For one person who registered on Friday for a COVID-19 vaccine, the shot means that she can stop worrying about the virus making her seriously ill. For another, it’s hope that life will return to normal. For a third, the vaccine means that he might be able to see his beloved again.
While the vaccines were made available to first responders and health care workers in the final days of 2020, Jan. 22 was the first day that any New Hampshire resident 65 or older could register for vaccination. More than 140,000 state residents signed up to be inoculated against the novel coronavirus that has killed more than 2 million people around the world, according to the World Health Organization.
Friday morning was the beginning of the state’s “1B” phase of the vaccine rollout. Residents of the proper age range could register online at www.vaccines.nh.gov, or via telephone by dialing 2-1-1. Vaccinations for the 1B phase are expected to start on Jan. 26, though, with limited supplies of the shots it could take several weeks to inoculate all who register.
Those who signed up were told to expect an email within five days containing their appointment
Beverly MacQuarrie of Tilton signed up Friday morning. She said she logged on at 8:10 a.m., ten minutes after the site started accepting registrations. She was concerned that the volume of traffic would swamp the system, but found that it all worked fine for her.
“It loaded right up, there was any number of questions. It was a little confusing in places, but I worked my way through,” MacQuarrie said.
MacQuarrie’s daughter, a health care worker, was already vaccinated and had “no ill effects,” so she said she wasn’t concerned about any side effects. At 73, though, she is worried about the virus.
“I am very concerned because of my age, that’s why I registered right away,” MacQuarrie said.
Laconia resident Warren Bailey, who said, “I’m in my sixties,” waited until about 20 minutes after 8 a.m. before he tried to register online.
“I figured, let’s give this thing a shot,” Bailey said. “I was anticipating the website to be overloaded. I gave it the 20 minutes, logged on, got right on. It was a piece of cake.”
Bailey said he was “very impressed” with the registration process. “I’m looking forward to getting the vaccine. That’s the only way we’re going to see this thing go away. I know there are people who are reluctant. I can certainly understand that. You weigh your pros and cons, I think the pros of getting the vaccine far outweigh the cons. I don’t think I’m going to wake up with two heads.”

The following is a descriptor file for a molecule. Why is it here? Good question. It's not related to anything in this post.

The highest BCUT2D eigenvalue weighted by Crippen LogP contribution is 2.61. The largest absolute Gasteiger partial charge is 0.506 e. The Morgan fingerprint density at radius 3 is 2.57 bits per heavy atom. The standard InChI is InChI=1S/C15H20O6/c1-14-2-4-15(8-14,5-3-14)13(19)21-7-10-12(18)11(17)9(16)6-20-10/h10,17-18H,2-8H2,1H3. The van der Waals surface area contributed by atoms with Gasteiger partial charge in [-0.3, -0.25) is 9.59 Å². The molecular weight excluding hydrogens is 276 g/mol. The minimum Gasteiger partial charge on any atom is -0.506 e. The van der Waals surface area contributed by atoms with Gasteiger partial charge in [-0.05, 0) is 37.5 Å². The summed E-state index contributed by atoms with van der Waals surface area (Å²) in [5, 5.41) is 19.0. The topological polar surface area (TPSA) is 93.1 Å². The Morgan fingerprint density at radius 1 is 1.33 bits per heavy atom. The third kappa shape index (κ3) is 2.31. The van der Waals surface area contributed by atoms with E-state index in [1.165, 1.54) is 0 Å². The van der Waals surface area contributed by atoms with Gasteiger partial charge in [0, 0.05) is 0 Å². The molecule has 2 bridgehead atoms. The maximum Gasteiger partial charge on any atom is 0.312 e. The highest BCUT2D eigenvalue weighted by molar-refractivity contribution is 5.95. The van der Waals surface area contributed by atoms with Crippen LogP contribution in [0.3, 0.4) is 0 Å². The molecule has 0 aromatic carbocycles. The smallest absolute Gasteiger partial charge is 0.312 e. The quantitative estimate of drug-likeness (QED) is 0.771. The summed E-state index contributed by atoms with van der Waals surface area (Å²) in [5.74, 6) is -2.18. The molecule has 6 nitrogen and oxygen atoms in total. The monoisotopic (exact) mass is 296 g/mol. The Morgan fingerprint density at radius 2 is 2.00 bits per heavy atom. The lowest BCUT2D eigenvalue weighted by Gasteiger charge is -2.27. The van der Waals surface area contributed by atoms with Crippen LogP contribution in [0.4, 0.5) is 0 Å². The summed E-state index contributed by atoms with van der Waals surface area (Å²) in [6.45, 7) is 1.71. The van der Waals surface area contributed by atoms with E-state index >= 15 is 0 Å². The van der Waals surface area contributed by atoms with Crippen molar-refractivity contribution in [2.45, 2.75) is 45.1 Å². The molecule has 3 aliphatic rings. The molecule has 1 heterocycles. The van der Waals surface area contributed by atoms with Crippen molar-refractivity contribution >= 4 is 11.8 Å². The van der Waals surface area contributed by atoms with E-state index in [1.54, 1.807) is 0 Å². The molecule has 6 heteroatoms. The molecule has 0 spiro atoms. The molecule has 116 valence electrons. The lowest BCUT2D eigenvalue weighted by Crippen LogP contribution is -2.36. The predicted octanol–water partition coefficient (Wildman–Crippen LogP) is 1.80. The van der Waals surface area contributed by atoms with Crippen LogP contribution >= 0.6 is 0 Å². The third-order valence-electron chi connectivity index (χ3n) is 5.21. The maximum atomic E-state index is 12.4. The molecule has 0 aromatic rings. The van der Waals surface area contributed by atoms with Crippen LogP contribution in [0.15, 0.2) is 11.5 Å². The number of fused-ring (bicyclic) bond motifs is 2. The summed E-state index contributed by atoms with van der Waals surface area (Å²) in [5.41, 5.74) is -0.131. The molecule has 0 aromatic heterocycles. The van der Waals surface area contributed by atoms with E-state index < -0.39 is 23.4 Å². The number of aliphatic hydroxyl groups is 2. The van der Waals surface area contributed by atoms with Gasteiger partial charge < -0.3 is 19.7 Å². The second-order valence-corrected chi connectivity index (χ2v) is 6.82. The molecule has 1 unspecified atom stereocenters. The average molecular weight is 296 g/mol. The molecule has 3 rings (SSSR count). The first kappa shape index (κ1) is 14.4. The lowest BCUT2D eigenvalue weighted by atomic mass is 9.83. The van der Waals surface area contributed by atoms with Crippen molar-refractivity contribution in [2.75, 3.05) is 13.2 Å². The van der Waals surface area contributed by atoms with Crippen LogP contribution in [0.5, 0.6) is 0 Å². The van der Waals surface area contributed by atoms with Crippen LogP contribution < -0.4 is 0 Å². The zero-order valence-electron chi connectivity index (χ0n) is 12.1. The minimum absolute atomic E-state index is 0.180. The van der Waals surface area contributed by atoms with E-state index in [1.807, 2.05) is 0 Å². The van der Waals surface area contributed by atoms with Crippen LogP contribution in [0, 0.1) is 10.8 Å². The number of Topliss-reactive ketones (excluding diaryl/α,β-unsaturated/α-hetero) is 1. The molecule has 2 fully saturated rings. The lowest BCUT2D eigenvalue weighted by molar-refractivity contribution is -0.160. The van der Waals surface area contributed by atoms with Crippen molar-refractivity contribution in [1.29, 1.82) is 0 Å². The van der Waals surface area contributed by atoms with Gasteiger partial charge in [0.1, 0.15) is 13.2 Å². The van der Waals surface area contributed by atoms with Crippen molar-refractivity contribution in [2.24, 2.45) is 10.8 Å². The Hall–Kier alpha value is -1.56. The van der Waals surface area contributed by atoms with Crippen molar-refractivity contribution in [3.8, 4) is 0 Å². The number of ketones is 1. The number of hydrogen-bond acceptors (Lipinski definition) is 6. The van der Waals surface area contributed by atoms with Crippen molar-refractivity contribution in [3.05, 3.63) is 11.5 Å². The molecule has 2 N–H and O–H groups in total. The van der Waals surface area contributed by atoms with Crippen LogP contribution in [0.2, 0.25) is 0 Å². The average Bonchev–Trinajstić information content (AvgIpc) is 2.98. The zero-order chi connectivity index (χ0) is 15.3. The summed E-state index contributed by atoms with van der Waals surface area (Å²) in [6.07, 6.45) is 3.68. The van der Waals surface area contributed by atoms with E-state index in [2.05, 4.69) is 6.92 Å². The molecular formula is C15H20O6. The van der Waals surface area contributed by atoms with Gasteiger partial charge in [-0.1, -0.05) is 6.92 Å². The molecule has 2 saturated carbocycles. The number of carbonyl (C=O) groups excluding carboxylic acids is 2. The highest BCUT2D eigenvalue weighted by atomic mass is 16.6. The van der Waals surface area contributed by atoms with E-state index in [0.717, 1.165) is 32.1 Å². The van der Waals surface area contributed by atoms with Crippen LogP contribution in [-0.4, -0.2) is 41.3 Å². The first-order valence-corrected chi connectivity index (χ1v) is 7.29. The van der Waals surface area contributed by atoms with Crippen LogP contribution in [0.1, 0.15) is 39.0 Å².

While the disease has proven most dangerous to the elderly, Bailey noted that it can be serious for people of any age. He’s looking forward to a future when the precautions that people have been following for months won’t be necessary.
“I don’t want to spend the rest of my life walking around with the mask on,” Bailey said. “Thank God we have the vaccine, we’re doing our part to try to get as much back to normal as we can. It’s affected everyone’s life in one way or another… I live by science. If the experts say it’s safe, I’m all in.”
While MacQuarrie and Bailey’s experience was easier than they expected, Walter Atherton, who lives in Tilton, said it took him several hours to register on Friday. He bounced back and forth between the website and the hotline, finding frustration with each, until he finally dialed 2-1-1 and a person answered the phone – though hundreds of volunteers and National Guard troops were staffing the call center, Governor Chris Sununu said they were overwhelmed by callers until around noon.
“I finally got through after four hours,” Atherton said. “I’m not real savvy with internet stuff, but I did get through on the phone.
“I probably did something wrong… I’m not the smartest turnip in the garden.”
Despite his frustration, Atherton stuck with the task. His motivation for doing so is named Jeannette.
“My wife is in a nursing home and I’m here all by myself. I haven’t seen her in 10 months.” Atherton said he hopes that, once he is fully vaccinated, he might be able to visit Jeannette again. Since the pandemic reached New Hampshire, he has only been able to see her through an exterior window of the nursing home.
“We can’t really communicate, but we can look at each other,” Atherton said. “It’s bad enough that she’s in there. At least I could go in and see her, touch her. March was the last time I saw her in person. It’s not an easy time.”
Atherton, 76, said he has been heeding the government’s guidelines to prevent spread of the disease. He hasn’t left the house except to get essential supplies, and when he does so, he wears a face mask and keeps his distance from others. But, he said, he doesn’t worry about getting sick.
“I don’t really think about it. When they get ready to take me, they’re going to take me whether I’m ready or not,” he said.
John Beland, emergency preparedness coordinator at the Partnership for Public Health, said that he had heard from several people that registering on Friday was a breeze – and also from people who had a frustrating experience.
“I’ve heard from other people who had to wait a significant amount of time,” Beland said, encouraging those who were frustrated to stick with it. “It’s patience, patience, patience.”
Once they’ve registered, they should expect the state to reply to them within five days telling them when their vaccine is scheduled to be delivered. The vaccinations will take place at 13 “fixed sites” operated around the state by the National Guard, such as one at Lakes Region Community College.
In addition to the logistical challenge of acquiring and distributing vaccines for everyone in the state, Beland said there’s an additional challenge of convincing people to agree to take the vaccine.
“One of the things we’re battling with is vaccine hesitancy,” Beland said, encouraging anyone with concerns to visit cdc.gov, or ask their primary care provider.